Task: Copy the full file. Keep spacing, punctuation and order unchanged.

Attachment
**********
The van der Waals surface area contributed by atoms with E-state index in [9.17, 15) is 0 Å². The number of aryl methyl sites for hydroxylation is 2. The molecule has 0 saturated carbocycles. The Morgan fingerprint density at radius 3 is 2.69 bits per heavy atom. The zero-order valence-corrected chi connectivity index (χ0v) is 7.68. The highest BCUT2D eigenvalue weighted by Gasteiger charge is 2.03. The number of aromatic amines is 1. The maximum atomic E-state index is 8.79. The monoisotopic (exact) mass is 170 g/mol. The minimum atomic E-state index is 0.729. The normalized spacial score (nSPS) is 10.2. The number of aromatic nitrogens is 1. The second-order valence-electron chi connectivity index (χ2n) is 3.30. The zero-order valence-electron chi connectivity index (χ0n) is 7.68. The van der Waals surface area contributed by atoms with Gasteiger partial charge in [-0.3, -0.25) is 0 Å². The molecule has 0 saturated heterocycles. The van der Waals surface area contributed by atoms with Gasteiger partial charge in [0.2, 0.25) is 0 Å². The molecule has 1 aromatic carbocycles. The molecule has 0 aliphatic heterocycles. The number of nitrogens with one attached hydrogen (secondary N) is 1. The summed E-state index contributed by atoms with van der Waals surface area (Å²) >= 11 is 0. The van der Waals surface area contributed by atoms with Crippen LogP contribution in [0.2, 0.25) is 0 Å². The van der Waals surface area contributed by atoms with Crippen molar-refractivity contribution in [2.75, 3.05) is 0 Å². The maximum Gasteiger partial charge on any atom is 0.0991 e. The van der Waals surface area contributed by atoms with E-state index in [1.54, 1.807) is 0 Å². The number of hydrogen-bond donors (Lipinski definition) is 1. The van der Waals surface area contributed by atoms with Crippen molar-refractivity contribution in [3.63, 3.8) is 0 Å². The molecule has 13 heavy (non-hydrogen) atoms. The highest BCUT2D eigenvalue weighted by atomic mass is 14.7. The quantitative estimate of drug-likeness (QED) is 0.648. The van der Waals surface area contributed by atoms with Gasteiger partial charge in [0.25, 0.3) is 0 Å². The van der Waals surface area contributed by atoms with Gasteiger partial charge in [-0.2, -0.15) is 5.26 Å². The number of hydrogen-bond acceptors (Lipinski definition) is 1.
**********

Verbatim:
The van der Waals surface area contributed by atoms with E-state index in [9.17, 15) is 0 Å². The number of aryl methyl sites for hydroxylation is 2. The molecule has 0 saturated carbocycles. The Morgan fingerprint density at radius 3 is 2.69 bits per heavy atom. The zero-order valence-corrected chi connectivity index (χ0v) is 7.68. The highest BCUT2D eigenvalue weighted by Gasteiger charge is 2.03. The number of aromatic amines is 1. The maximum atomic E-state index is 8.79. The monoisotopic (exact) mass is 170 g/mol. The minimum atomic E-state index is 0.729. The normalized spacial score (nSPS) is 10.2. The number of aromatic nitrogens is 1. The second-order valence-electron chi connectivity index (χ2n) is 3.30. The zero-order valence-electron chi connectivity index (χ0n) is 7.68. The van der Waals surface area contributed by atoms with Gasteiger partial charge in [-0.3, -0.25) is 0 Å². The molecule has 0 saturated heterocycles. The van der Waals surface area contributed by atoms with Gasteiger partial charge in [0.2, 0.25) is 0 Å². The molecule has 1 aromatic carbocycles. The molecule has 0 aliphatic heterocycles. The number of nitrogens with one attached hydrogen (secondary N) is 1. The summed E-state index contributed by atoms with van der Waals surface area (Å²) >= 11 is 0. The van der Waals surface area contributed by atoms with Crippen LogP contribution in [0.2, 0.25) is 0 Å². The van der Waals surface area contributed by atoms with Crippen molar-refractivity contribution in [2.75, 3.05) is 0 Å². The maximum Gasteiger partial charge on any atom is 0.0991 e. The van der Waals surface area contributed by atoms with E-state index in [1.54, 1.807) is 0 Å². The number of hydrogen-bond donors (Lipinski definition) is 1. The van der Waals surface area contributed by atoms with Crippen molar-refractivity contribution in [3.63, 3.8) is 0 Å². The molecule has 13 heavy (non-hydrogen) atoms. The highest BCUT2D eigenvalue weighted by atomic mass is 14.7. The quantitative estimate of drug-likeness (QED) is 0.648. The van der Waals surface area contributed by atoms with Gasteiger partial charge in [0.25, 0.3) is 0 Å². The van der Waals surface area contributed by atoms with Gasteiger partial charge in [-0.2, -0.15) is 5.26 Å². The number of hydrogen-bond acceptors (Lipinski definition) is 1.